Blues guitarist Mighty Joe Young had an identifiable soul drenched edge to his blues, which served him well as a premier back up guitarist, session man, and band leader in Chicago's North Side.
Born in 1927 near Shreveport, Louisiana, Young began playing in the early 1950s, working clubs in Milwaukee and then back in his native Louisiana where in 1955 he first recorded for the Jiffy label. He was already well known for his work with the harmonica-player Billy Boy Arnold, the guitarist Jimmy Rogers, and his brilliant contemporary Otis Rush, when in 1961 a manager added the Mighty sobriquet to his name for his solo albums for the little Fire label.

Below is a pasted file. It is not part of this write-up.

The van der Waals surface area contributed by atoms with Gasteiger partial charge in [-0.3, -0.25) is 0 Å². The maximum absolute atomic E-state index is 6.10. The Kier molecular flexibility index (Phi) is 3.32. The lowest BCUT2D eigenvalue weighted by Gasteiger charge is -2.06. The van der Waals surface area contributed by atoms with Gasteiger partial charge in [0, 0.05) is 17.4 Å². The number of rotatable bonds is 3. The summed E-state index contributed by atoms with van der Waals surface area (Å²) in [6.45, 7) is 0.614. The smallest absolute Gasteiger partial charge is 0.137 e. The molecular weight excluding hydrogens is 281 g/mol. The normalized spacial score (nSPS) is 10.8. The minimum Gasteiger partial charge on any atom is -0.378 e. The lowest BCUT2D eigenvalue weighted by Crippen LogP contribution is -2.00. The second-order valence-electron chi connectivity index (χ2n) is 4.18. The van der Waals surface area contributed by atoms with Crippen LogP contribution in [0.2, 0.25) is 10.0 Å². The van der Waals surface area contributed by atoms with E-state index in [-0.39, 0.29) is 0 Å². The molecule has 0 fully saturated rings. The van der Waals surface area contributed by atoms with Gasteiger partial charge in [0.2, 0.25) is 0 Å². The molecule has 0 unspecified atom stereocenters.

Young is notable in blues history for breaking out of the South Side Chicago ghetto and playing to largely white audiences on the North Side, becoming a regular on the US and European festival and university circuits and at Chicago night-clubs. He played every New Year's Eve at the Wise Fools club for 12 consecutive years, and released an album recorded there, “Live at the Wise Fools Pub,” in 1990.
Young’s playing and singing was in many ways a bridge between the sound of the Chicago blues bands which had nurtured him in his early days, and the soul music that had broken through to cross- over acceptance; his solo albums included “Blues with a Touch of Soul,” (1970) “Legacy of the Blues,” (1972), “Chicken Heads,” (1974) and “Mighty Joe Young.” (1976)